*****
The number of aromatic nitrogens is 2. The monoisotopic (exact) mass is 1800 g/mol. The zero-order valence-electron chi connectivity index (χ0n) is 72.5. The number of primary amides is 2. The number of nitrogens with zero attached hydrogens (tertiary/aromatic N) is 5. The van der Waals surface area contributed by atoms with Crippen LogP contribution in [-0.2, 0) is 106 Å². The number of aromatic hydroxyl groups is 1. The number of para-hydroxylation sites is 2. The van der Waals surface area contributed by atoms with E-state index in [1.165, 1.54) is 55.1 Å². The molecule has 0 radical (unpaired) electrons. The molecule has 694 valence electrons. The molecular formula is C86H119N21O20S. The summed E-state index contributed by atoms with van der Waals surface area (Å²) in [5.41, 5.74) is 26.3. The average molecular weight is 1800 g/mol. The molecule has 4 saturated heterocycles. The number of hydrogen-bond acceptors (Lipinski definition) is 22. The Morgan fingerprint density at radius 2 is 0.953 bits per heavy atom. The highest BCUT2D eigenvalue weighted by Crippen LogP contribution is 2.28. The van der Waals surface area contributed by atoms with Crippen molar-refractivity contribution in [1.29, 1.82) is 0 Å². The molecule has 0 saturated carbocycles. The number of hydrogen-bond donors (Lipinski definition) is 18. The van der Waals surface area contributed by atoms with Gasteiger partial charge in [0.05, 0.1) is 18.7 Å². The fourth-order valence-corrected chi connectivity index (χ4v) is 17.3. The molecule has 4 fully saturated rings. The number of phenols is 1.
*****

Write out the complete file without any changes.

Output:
The number of aromatic nitrogens is 2. The monoisotopic (exact) mass is 1800 g/mol. The zero-order valence-electron chi connectivity index (χ0n) is 72.5. The number of primary amides is 2. The number of nitrogens with zero attached hydrogens (tertiary/aromatic N) is 5. The van der Waals surface area contributed by atoms with Crippen LogP contribution in [-0.2, 0) is 106 Å². The number of aromatic hydroxyl groups is 1. The number of para-hydroxylation sites is 2. The van der Waals surface area contributed by atoms with E-state index in [1.165, 1.54) is 55.1 Å². The molecule has 0 radical (unpaired) electrons. The molecule has 694 valence electrons. The molecular formula is C86H119N21O20S. The summed E-state index contributed by atoms with van der Waals surface area (Å²) in [5.41, 5.74) is 26.3. The average molecular weight is 1800 g/mol. The molecule has 4 saturated heterocycles. The number of hydrogen-bond acceptors (Lipinski definition) is 22. The Morgan fingerprint density at radius 2 is 0.953 bits per heavy atom. The highest BCUT2D eigenvalue weighted by Crippen LogP contribution is 2.28. The van der Waals surface area contributed by atoms with Crippen molar-refractivity contribution in [1.29, 1.82) is 0 Å². The molecule has 0 saturated carbocycles. The number of hydrogen-bond donors (Lipinski definition) is 18. The van der Waals surface area contributed by atoms with Gasteiger partial charge in [0.05, 0.1) is 18.7 Å². The fourth-order valence-corrected chi connectivity index (χ4v) is 17.3. The molecule has 4 fully saturated rings. The number of phenols is 1.